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Lumbar osteomyelitis and knee septic arthritis caused by Streptococcus agalactiae bacteraemia


A man in his late 70s presented to the emergency department endorsing a week of malaise. He was recently hospitalised for 2 days for new back pain and was discharged with non-opioid pain medications but continued to seek care as he felt unwell. On presentation, he was afebrile with a leukocytosis. Physical examination revealed a painful left knee with no evidence of trauma. Arthrocentesis revealed purulent fluid with elevated white blood cell consistent with septic arthritis. He was started on broad-spectrum antibiotics and underwent irrigation and synovectomy of the left knee. Aspirate and blood cultures grew Streptococcus agalactiae. Transthoracic echocardiogram showed no vegetations; however, an MRI of lumbar spine showed L2–L3 and L4–L5 osteomyelitis. He was treated with intravenous ceftriaxone for 3 weeks and then oral levofloxacin for 3 weeks, for a total 6 week course of antibiotics.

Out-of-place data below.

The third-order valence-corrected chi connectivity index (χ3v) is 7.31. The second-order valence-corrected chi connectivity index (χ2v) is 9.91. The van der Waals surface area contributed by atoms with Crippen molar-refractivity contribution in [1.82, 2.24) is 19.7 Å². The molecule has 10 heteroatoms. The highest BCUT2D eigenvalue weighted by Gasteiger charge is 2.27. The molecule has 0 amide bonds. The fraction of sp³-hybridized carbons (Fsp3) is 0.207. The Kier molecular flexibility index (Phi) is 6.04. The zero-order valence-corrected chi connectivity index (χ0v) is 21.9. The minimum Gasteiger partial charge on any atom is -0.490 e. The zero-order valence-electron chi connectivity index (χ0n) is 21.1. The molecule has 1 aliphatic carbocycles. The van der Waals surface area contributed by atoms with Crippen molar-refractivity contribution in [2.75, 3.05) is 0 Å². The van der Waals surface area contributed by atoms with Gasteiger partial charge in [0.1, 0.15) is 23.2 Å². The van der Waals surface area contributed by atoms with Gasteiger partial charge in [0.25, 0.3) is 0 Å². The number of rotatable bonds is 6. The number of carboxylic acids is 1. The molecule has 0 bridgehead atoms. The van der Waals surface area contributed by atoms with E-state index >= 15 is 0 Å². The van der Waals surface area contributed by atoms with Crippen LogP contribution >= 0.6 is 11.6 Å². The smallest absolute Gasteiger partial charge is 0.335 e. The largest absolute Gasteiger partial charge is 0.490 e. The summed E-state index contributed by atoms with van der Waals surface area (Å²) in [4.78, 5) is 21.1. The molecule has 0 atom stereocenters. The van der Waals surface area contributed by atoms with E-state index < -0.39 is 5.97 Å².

• Orthopaedics
  • Bone and joint infections

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